In June 2015, when Justin Bieber was beginning his journey to salvation in the green room of a Hillsong conference in Sydney, the wife of an American pastor was over the other side, hoping that she would be saved too. Not by Jesus — she was already signed up there — but from a lecherous Australian preacher who wanted to go somewhere alone.
“I was getting a coffee and he was trying to hit on me,” said the woman, who wished to remain anonymous. “I told him I don't really come here to talk to anyone. He was, like, ‘let’s get out of here.’ I said ‘I'm good. I'm just gonna stay here and watch everything.’ At those things, there was always someone cheating on their spouse.”
The head preacher of her own church in Tennessee “worshipped” the Australian megachurch and everything it had achieved since being founded by Brian Houston and his wife Bobbie in 1983. Hillsong grew from a congregation of 45 in Sydney to a global brand with churches in 30 countries and on six continents, and changed the sound and style of devotional music with its emphasis on pop. An estimated 50 million worshippers around the world sing their songs each week.
But a recent series of scandals has seen attendance numbers dwindling, celebrity followers distancing themselves from the church, and television stations dumping Hillsong from their lineups. The brand is now considered so toxic that it could present a real threat to its business model, which is heavily reliant on music and merch sales.
At the height of its power, Hillsong turned preachers into rock stars. So much so, that on the night before a visiting preacher was scheduled to speak at a conference her American church was hosting, the pastor in question had church volunteers drive him and his entourage to a strip club. “We wanted to tell the head preachers about it, but they all had handlers under them, and you had run every single thing by this person,” she says. “Like all of this behavior, it became easier to just blow it off.”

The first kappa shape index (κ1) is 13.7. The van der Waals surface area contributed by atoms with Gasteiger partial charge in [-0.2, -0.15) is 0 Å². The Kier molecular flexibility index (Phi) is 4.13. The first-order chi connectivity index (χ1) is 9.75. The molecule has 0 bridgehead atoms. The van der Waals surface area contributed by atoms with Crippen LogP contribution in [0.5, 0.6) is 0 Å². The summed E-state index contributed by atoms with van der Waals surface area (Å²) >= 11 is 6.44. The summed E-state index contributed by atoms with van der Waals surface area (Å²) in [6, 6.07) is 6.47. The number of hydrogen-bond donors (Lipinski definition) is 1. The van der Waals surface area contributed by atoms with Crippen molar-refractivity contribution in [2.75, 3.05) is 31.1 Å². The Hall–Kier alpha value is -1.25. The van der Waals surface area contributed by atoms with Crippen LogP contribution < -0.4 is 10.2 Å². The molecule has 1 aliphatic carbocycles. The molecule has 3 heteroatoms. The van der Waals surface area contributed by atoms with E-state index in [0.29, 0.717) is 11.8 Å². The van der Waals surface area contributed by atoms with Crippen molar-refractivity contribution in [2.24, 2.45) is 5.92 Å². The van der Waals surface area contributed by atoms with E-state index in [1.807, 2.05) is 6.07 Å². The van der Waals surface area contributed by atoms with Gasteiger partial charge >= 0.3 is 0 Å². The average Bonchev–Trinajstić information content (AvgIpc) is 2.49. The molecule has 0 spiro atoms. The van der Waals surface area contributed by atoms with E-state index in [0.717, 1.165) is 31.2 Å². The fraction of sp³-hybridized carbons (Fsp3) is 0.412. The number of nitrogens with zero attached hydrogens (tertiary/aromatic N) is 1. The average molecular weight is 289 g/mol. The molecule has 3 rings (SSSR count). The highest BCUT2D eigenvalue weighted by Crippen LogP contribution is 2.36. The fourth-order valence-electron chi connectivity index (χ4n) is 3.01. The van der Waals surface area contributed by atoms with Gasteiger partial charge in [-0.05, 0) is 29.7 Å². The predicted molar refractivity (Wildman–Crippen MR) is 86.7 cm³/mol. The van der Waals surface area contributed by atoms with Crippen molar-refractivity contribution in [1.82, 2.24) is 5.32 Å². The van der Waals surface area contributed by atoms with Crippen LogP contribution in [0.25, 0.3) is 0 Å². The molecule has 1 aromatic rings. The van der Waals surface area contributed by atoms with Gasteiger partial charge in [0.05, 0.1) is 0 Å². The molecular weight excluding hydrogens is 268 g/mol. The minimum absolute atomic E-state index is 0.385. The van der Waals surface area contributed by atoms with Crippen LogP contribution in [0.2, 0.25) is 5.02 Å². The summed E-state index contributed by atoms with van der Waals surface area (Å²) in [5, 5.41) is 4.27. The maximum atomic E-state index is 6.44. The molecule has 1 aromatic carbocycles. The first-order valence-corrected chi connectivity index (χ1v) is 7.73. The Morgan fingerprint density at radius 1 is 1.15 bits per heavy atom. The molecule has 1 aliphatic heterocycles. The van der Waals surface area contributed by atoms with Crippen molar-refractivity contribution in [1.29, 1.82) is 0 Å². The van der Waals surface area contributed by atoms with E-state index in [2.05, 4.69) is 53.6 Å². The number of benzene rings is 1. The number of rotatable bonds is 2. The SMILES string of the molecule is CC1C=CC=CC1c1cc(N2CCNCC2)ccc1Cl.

Reserved by nature, none of this was her scene. But since her church had come into the orbit of Hillsong, its toxic habits were seeping into it. This was especially typified in “green-room culture” — private rooms reserved for the highest-ranking church members and visiting preachers that tended to become unholy party zones — which she describes, at best, as being “all about kissing each other’s asses” behind the scenes.
There is nothing new in having a dedicated space for a pastor to quietly gather their thoughts before delivering a sermon, but Hillsong’s green rooms were much closer to those of touring musicians. After a church became ‘Hillsonged’ — that is, began trying to emulate the showbiz feel and spectacular growth of the Australian brand — they were an entirely different thing.
“At those things, there was always someone cheating on their spouse.”
According to three sources who spent time in Australian and American Hillsong green rooms, pastors often had riders explicitly outlining what should be provided for them backstage. After a sermon of a conference speech, pastors could be seen backstage congregating with celebrities over tequila. It wasn’t unusual to see envelopes of cash or prepaid expense cards handed about. Volunteers became accustomed to requests such as finding a better car for chauffeuring preachers and guests around town, or last-minute requests to carpet the stage because the pastor’s wife had bought new heels.
For many departing members, it’s the private things they witnessed in the green rooms that symbolized the rot at the core of a church they once believed in. A former Australian Hillsong insider calls this back-room culture a critical part of the “sex, drugs, and rock’n’roll” ethos that had been festering in the church for years.
Recently, Hillsong has experienced a very public fall from grace. Last week, co-founder Brian Houston accused the church of “losing its soul,” though many would argue that it departed a long time ago. Sources familiar with the church’s internal politics point to a world of chaos, firefighting, legal wrangling going on behind the scenes — and increasingly, on Instagram — as for the first time since its founding, the Houston family’s grip on their global empire is slipping.